At the United Nations headquarters in New York last month, delegations from states and various observers, including NGOs and international organisations, have been in discussions on what a new international treaty for the conservation and sustainable use of biodiversity of the high seas (BBNJ) should look like. I’ve been in the midst of discussions as an advisor on the Australian Government delegation.
The high seas covers more than half the earth’s surface, so it’s pretty remarkable to think that, in this ever more crowded world, there are still such minimalist governance arrangements for these areas beyond the jurisdiction of states. Conservationists hope to close this gap by pressing states to negotiate a new treaty with binding obligations to protect marine wildlife in these areas.
The good news is that there seems to be general agreement among governments that a binding BBNJ agreement should be negotiated as an implementing agreement under UNCLOS, the UN Convention on the Law of the Sea. The next meeting, in July, is set to adopt a resolution to the UN General Assembly setting out the scope and timing for setting up a diplomatic conference to negotiate such an agreement.
The bad news is that there are a few powerful governments with strong distant water fishing interests that don’t want any new agreement to have real conservation ‘teeth’ sufficient to change the laissez faire status quo—although there are lots of governments that do want a good conservation outcome.
Developing this BBNJ agreement is unfinished business from the negotiation of the original Convention on Biological Diversity (CBD) that was adopted at the Rio Earth Summit in 1992. At that time, negotiators decided to limit the scope of obligations in the CBD to areas within national jurisdiction relying on rather vague admonitions to cooperate to address issues in areas beyond national jurisdiction – the high seas. Twenty-five years on, we’re now ten years into a process aimed at extending such conservation and sustainability obligations to the other half of the planet.
The process to negotiate a treaty for the high seas has been a slow one, but this is how it is when you’ve got to get almost 200 governments to agree on anything, especially anything with conservation ‘teeth’. This is made much harder by having to avoid the freedom of navigation provisions of UNCLOS originally codified by the 17th Century Dutch lawyer, Grotius in his seminal tome, ‘Mare Liberum’. Trying to introduce effective controls without unduly upsetting traditional freedoms is a tricky balancing act.
The main problem the international community is trying to deal with in negotiating a new agreement under UNCLOS is the failure of traditional ‘cooperation’ approaches to protect species and their habitats from industrial fishing fleets.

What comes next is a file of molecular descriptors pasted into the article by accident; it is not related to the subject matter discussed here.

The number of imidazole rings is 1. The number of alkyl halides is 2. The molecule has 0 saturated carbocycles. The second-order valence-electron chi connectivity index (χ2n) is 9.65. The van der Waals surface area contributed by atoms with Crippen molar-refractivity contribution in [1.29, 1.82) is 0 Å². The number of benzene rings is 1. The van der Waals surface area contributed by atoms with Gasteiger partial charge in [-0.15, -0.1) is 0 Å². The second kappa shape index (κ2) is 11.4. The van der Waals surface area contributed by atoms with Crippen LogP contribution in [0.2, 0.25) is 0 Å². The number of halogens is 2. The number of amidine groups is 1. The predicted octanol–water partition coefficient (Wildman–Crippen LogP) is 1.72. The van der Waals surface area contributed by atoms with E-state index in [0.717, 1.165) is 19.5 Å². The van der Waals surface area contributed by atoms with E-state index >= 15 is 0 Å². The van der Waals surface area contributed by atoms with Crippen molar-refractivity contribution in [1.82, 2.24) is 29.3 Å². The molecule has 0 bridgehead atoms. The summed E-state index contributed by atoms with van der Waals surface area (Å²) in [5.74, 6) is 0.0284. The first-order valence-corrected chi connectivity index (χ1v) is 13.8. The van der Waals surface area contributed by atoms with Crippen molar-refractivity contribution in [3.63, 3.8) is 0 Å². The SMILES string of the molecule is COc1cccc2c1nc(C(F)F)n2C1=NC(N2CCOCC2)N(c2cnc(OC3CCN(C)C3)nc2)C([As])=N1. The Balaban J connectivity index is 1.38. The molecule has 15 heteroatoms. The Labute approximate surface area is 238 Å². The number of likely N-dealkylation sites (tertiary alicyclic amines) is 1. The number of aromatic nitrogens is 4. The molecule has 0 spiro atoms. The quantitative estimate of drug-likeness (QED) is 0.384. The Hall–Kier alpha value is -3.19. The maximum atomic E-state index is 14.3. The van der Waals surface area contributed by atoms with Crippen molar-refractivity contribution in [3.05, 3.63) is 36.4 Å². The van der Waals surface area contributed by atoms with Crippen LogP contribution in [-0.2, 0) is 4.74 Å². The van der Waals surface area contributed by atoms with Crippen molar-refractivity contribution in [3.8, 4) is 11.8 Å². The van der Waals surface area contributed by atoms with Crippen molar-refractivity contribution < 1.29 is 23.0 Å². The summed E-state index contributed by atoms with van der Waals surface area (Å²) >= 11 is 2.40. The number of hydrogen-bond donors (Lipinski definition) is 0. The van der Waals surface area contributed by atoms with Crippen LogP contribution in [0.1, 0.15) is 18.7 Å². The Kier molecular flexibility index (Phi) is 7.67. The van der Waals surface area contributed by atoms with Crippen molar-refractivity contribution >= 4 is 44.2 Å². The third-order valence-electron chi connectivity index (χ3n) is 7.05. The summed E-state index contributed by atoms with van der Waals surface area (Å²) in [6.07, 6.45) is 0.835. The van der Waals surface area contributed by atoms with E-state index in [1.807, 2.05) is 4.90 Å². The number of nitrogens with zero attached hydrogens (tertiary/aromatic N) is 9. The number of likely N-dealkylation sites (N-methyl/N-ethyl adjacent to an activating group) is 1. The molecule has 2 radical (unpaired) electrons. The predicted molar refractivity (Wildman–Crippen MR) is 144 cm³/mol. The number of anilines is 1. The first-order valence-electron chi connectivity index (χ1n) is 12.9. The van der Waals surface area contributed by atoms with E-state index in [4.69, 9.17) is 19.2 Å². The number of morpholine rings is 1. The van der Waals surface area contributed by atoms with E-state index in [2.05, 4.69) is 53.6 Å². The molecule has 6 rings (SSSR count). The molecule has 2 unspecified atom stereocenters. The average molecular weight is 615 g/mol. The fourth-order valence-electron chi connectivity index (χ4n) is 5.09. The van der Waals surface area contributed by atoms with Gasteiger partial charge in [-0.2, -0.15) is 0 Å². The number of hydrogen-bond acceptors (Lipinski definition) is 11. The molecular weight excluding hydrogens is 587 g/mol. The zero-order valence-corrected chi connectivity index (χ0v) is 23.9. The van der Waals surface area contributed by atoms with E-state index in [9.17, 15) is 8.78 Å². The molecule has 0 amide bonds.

Almost all international fisheries are notionally managed by ‘cooperation’ arrangements called regional fisheries management organisations (RFMOs) but these tend to be rather limited in what management arrangements they seek to enforce – let alone in what they actually manage to enforce. Trying to get successful biodiversity conservation outcomes on the high seas, with its traditional ‘freedom to fish’ culture with management control by single sector fisheries bodies run by government fisheries agencies and within a weak governance framework can be very difficult.
On the bright side, in recent years, scientists have come to realise that the deep oceans are home to the most amazing diversity of weird and wonderful life forms. Previously, everyone assumed life did not exist in the dark, below depths where light was still able to drive photosynthesis. Now, we know animals are able to live in the most amazingly deep, dark and inhospitable places. This profound revolution in how we conceive of ocean biodiversity is driving all users, but especially deep sea fishing, to be more conservation-minded.
Like on land, a key conservation strategy is the creation of marine protected areas (MPAs), where areas are managed to protect biodiversity and other natural values. Out on the high seas, however, and on the seabed beyond the control of coastal states, there is currently no governance framework that would allow an MPA to be set up and managed effectively, as we have come to expect of National Parks on land. This new BBNJ agreement that we’re trying to negotiate has the potential to be a giant step towards being able to effectively control activities on the high seas so that conservation and sustainability commitments can actually be met. Indeed, it’s remarkable enough that we have come so far, so fast—and Australia continues to play a key role in moving things along in the right direction.